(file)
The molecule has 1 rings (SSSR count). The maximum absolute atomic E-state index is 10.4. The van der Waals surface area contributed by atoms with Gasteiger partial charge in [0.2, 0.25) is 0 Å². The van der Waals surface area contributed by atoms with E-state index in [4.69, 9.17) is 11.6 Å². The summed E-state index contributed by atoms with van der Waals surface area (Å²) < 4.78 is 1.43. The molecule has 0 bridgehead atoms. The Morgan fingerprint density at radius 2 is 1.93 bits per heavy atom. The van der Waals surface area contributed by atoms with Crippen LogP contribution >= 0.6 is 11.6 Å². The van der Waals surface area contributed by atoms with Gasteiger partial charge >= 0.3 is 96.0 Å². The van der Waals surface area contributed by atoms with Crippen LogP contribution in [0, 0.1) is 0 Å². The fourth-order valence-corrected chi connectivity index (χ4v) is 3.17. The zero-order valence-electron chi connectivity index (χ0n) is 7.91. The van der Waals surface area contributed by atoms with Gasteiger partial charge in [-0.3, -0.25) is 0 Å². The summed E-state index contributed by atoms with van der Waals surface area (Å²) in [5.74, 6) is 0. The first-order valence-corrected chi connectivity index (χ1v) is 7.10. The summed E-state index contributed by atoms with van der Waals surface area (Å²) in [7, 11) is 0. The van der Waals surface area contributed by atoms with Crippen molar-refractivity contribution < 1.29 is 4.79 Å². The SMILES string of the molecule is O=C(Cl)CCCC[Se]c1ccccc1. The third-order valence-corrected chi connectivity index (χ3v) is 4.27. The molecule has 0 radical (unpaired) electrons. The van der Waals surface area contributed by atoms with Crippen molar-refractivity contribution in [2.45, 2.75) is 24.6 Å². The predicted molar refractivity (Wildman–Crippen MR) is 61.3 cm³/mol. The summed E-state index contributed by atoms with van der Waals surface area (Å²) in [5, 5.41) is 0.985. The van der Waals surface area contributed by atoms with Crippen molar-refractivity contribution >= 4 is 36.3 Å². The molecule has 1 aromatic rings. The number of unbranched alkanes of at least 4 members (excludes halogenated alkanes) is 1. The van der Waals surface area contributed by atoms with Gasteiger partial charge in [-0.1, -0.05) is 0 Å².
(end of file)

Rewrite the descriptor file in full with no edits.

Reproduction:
The molecule has 1 rings (SSSR count). The maximum absolute atomic E-state index is 10.4. The van der Waals surface area contributed by atoms with Gasteiger partial charge in [0.2, 0.25) is 0 Å². The van der Waals surface area contributed by atoms with E-state index in [4.69, 9.17) is 11.6 Å². The summed E-state index contributed by atoms with van der Waals surface area (Å²) < 4.78 is 1.43. The molecule has 0 bridgehead atoms. The Morgan fingerprint density at radius 2 is 1.93 bits per heavy atom. The van der Waals surface area contributed by atoms with Crippen LogP contribution >= 0.6 is 11.6 Å². The van der Waals surface area contributed by atoms with Gasteiger partial charge >= 0.3 is 96.0 Å². The van der Waals surface area contributed by atoms with Crippen LogP contribution in [0, 0.1) is 0 Å². The fourth-order valence-corrected chi connectivity index (χ4v) is 3.17. The zero-order valence-electron chi connectivity index (χ0n) is 7.91. The van der Waals surface area contributed by atoms with Gasteiger partial charge in [-0.3, -0.25) is 0 Å². The summed E-state index contributed by atoms with van der Waals surface area (Å²) in [5.74, 6) is 0. The first-order valence-corrected chi connectivity index (χ1v) is 7.10. The summed E-state index contributed by atoms with van der Waals surface area (Å²) in [7, 11) is 0. The van der Waals surface area contributed by atoms with Crippen molar-refractivity contribution < 1.29 is 4.79 Å². The SMILES string of the molecule is O=C(Cl)CCCC[Se]c1ccccc1. The third-order valence-corrected chi connectivity index (χ3v) is 4.27. The molecule has 0 radical (unpaired) electrons. The van der Waals surface area contributed by atoms with Crippen molar-refractivity contribution in [2.45, 2.75) is 24.6 Å². The predicted molar refractivity (Wildman–Crippen MR) is 61.3 cm³/mol. The summed E-state index contributed by atoms with van der Waals surface area (Å²) in [5, 5.41) is 0.985. The van der Waals surface area contributed by atoms with Crippen molar-refractivity contribution >= 4 is 36.3 Å². The molecule has 1 aromatic rings. The number of unbranched alkanes of at least 4 members (excludes halogenated alkanes) is 1. The van der Waals surface area contributed by atoms with Gasteiger partial charge in [-0.1, -0.05) is 0 Å².